Saturday, February 22, 2014

David Goldblatt (b.1930) is a South African photographer noted for his portrayal of South Africa during the period of apartheid


David Goldblatt (born 29 November 1930 in Randfontein, Gauteng Province) is a South African photographer noted for his portrayal of South Africa during the period of apartheid and more recently that country's landscapes.
David Goldblatt is the youngest of the three sons of Eli and Olga Goldblatt. His grandparents arrived in South Africa from Lithuania around 1893, having fled the persecution of Jews in the Baltic countries.
Goldblatt worked in his father's men's outfitters, attended Krugersdorp High School, and graduated from the University of the Witwatersrand with a degree in commerce.
Goldblatt began photographing in 1948 and has documented developments in South Africa through the period of apartheid to the present. He has numerous publications to his name and is held in high esteem, both locally and internationally. His book, South Africa: The Structure of Things Then, published in 1998, offers an in-depth visual analysis of the relationship between South Africa’s structures and the forces that shaped them, from the country’s early colonial beginnings up until 1990. During apartheid, Goldblatt documented the dreadfully extensive and uncomfortable twice-daily bus trips of black workers who lived in the segregated "homelands" north east of Pretoria in his work The Transported of KwaNdebele. According to Goldblatt, the conditions of South Africahave not changed that much for poor people since apartheid. He also states, "It will take generations to undo the consequences of Apartheid." He continues to photographs of the area including the landscape.
His work is held in major museum collections worldwide. A solo exhibition of his work was held at the Museum of Modern Art in New York City in 1998. Interest in Goldblatt’s work increased significantly after the eleventh Documenta (Kassel, 2002), as well as a travelling exhibition of 51 years of his work (Barcelona, 2001). At Documenta two projects were shown: black-and white work depicting life in the middle-class white community of Boksburg in the 1970s and '80s, as well as examples of later colour work from the series Johannesburg Intersections. The comprehensive retrospective of his work, which opened in the AXA Gallery in New York in 2001, offered an overview of Goldblatt’s photographic oeuvre from 1948–1999.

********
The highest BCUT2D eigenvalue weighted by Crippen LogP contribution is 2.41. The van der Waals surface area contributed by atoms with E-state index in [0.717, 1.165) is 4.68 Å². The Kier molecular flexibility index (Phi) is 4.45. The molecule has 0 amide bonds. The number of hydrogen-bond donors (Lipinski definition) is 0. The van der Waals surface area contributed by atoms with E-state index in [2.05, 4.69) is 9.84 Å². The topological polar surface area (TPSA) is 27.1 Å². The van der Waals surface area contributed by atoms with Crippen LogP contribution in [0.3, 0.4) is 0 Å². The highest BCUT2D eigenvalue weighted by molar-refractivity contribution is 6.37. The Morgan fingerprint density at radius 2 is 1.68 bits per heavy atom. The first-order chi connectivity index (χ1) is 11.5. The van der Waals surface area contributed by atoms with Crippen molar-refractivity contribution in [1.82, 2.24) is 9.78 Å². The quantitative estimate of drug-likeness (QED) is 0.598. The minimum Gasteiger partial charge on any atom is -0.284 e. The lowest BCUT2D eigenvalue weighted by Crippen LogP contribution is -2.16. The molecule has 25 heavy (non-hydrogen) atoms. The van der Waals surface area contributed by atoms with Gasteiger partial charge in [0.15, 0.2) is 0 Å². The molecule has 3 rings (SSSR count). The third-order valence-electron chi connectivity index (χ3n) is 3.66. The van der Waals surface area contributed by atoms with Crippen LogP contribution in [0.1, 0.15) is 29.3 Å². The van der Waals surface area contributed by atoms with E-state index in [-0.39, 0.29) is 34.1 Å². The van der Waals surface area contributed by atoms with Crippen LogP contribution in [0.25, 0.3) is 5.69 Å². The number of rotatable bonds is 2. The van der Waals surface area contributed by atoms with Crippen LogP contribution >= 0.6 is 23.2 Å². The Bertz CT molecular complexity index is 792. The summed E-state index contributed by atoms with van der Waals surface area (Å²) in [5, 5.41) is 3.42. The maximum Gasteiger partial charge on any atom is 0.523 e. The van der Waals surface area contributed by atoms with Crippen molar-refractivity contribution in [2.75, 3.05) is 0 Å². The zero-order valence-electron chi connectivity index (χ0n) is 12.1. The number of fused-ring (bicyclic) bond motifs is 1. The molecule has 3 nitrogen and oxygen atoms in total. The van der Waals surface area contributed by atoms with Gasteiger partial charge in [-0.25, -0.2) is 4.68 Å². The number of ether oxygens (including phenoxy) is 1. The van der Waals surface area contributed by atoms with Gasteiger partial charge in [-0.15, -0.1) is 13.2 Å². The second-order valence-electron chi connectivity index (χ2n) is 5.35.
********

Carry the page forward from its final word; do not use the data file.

Until the end of the 1990s Goldblatt – in what he calls his personal work – rarely photographed in colour. It was only after working on a project involving blue asbestos in north-western Australia, and the resulting disease and death, that his interest in photographing in colour increased. "That’s when I got hooked on doing work in color," he says. "You can’t make it blue in black and white." This was coupled with new developments in the field of digital scanning and printing. Only when Goldblatt was able to achieve the same "depth" in his colour work that he had previously achieved in his black-and-white photographs, did he choose to explore this field extensively. The result is a blend of Goldblatt’s expertise in the field of classic large-format photography combined with the latest techniques offered by high-end scanners and advanced ink-jet papers, producing images redolent of South Africa’s light and land.
Goldblatt cites writers, rather than visual artists, as his major influences. Among these writers are Herman Charles Bosman, Nadine Gordimer, Njabulo Ndebele, Ivan Vladislavic and playwrightBarney Simon.
Goldblatt was awarded an Honorary Fellowship of The Royal Photographic Society in 2007. These are awarded to distinguished persons having, from their position or attainments, an intimate connection with the science or fine art of photography or the application thereof.
David Goldblatt lives in Johannesburg.









































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